Huge step for public health in South West as standardised "plain" packaging laws come into effect this week.
A South West-based public health organisation has celebrated the forthcoming introduction of standardised ‘plain’ tobacco packaging this week.
From Friday 20th May, cigarettes made for sale in the UK will have to be sold in drab green packaging with dramatic visual health warnings (see pictures above) . There will be a one year transitional period to allow for the sell-through of old stock, so from May 2017 cigarette and other tobacco products on sale in the UK must comply with the Regulations.
In January 2012, Smokefree South West became the first organisation in the northern hemisphere to call for a change to the way tobacco companies market their products, receiving over 211,000 sign-ups of support to the award-winning Plain Packs Protect campaign across the country.
The Plain Packs Protect campaign was supported by national partners, such as ASH and Cancer Research UK, to help raise awareness of the need to reduce the 340,000 children who try smoking for the first time every year and to highlight the truth behind tobacco packaging.
Kate Knight, Director of Smokefree South West, said: “This is a momentous day for public health in the region. Hundreds of children start smoking every day and for too long tobacco companies have used bright and glamourous packets to attract children to a deadly addiction which claims almost 100,000 lives in the UK every year.
“Standardised packaging has already reduced smoking rates in Australia . With this measure, we too can look forward to the inevitable reduced appeal of smoking to children which will help save thousands of lives.
“Smoking spreads death and disease as well as untold grief to thousands of families all over the country. Standardised packaging is supported by people across the South West. It’s one of the best legacies we can leave to our children and is a vital step towards our goal of a smokefree generation”.
The new law comes into effect at the same time as the revised European Union Tobacco Products Directive (TPD). This will require larger health warnings on the front and back of packets and prohibit slim 'lipstick'-style cigarette packs .
The new standardised packaging regulations, which received overwhelming support from MPs  are also backed by the public. YouGov data shows that 63% of adults in the South West of England support requiring tobacco to be sold in plain standardised packaging with the product name in standard lettering which we believe will help protect the next generation of children and young people from starting to smoke.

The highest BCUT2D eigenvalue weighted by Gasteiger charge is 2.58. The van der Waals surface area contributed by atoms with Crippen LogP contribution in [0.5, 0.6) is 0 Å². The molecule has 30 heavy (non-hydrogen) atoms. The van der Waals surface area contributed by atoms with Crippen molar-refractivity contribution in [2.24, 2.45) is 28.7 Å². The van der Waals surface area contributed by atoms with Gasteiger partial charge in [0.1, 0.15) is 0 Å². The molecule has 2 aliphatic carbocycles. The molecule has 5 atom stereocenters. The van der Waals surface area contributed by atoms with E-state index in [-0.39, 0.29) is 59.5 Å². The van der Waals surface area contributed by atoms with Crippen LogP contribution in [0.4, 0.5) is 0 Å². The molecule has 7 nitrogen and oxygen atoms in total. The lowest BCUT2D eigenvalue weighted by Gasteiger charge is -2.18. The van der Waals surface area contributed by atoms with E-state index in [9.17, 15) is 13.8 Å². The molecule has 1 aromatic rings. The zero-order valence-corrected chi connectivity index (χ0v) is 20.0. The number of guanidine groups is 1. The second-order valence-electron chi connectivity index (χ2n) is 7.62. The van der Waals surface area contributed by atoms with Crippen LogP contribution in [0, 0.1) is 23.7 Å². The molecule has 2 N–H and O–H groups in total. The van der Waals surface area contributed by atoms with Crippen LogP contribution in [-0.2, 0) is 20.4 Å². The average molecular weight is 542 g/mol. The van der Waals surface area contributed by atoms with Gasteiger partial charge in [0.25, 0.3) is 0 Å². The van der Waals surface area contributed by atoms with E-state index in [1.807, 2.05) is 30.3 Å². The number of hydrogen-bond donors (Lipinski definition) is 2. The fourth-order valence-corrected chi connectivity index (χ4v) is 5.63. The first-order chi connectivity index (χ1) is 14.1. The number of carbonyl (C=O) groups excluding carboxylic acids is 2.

Two thirds of current smokers started when they were children. Research shows that dull plain packs are less attractive to young people.  [To see the effects of attractive packaging click here for a short video produced by Cancer Research UK.]
Smokefree South West has led on a number of high profile programmes including smokefree Millennium Square in Bristol, the first outdoor open space in the UK to have a voluntary smoking code, and a number of social marketing campaigns to change the behaviour of smokers and raise awareness of tobacco control issues.
When Smokefree South West launched in 2008, around 1 in 4 (25%) of adults in the region were smoking - a figure which was above the national average.
Smoking rates in the region now stand at just under 17% – one of the lowest levels in England – according to the latest ONS General Lifestyle Survey.
Going forward, the organisation will continue to work on public health and behaviour change issues, under the name Public Health Action.
Notes and Links
Action on Smoking and Health is a health charity working to eliminate the harm caused by tobacco use. For more information see: www.ash.org.uk/about-ash. ASH receives core funding from Cancer Research UK and the British Heart Foundation.
1. Click here for the full picture library of combined health warnings
3. 367 MPs voted in favour of standardised packaging and 113 voted against:. 11 Mar 2015: Column 379
4. YouGov: Smokefree Great Britain Survey, 2016 – research commissioned by ASH
5. Moodie et al. Plain Tobacco Packaging: A Systematic Review
6. Australian Government, Tobacco Plain Packaging Post Implementation Review, 2016